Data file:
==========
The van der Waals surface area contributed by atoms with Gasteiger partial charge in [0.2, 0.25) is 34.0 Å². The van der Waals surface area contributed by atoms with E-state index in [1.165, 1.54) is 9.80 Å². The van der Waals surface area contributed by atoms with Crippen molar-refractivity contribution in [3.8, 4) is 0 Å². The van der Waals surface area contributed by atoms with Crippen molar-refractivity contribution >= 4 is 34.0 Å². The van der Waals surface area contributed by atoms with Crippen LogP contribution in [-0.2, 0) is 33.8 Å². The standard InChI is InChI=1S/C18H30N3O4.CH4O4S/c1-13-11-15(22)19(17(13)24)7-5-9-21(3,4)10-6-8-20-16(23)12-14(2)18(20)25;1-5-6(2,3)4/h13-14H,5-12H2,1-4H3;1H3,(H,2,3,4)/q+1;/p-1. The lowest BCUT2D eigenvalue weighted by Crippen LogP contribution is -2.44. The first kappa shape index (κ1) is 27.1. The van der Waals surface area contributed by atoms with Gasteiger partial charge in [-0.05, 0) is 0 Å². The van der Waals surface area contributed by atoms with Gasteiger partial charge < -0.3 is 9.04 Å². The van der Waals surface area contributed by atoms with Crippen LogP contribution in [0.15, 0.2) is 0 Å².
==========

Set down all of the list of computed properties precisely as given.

The van der Waals surface area contributed by atoms with Gasteiger partial charge in [0.2, 0.25) is 34.0 Å². The van der Waals surface area contributed by atoms with E-state index in [1.165, 1.54) is 9.80 Å². The van der Waals surface area contributed by atoms with Crippen molar-refractivity contribution in [3.8, 4) is 0 Å². The van der Waals surface area contributed by atoms with Crippen molar-refractivity contribution >= 4 is 34.0 Å². The van der Waals surface area contributed by atoms with Crippen LogP contribution in [-0.2, 0) is 33.8 Å². The standard InChI is InChI=1S/C18H30N3O4.CH4O4S/c1-13-11-15(22)19(17(13)24)7-5-9-21(3,4)10-6-8-20-16(23)12-14(2)18(20)25;1-5-6(2,3)4/h13-14H,5-12H2,1-4H3;1H3,(H,2,3,4)/q+1;/p-1. The lowest BCUT2D eigenvalue weighted by Crippen LogP contribution is -2.44. The first kappa shape index (κ1) is 27.1. The van der Waals surface area contributed by atoms with Gasteiger partial charge in [-0.05, 0) is 0 Å². The van der Waals surface area contributed by atoms with Gasteiger partial charge < -0.3 is 9.04 Å². The van der Waals surface area contributed by atoms with Crippen LogP contribution in [0.15, 0.2) is 0 Å².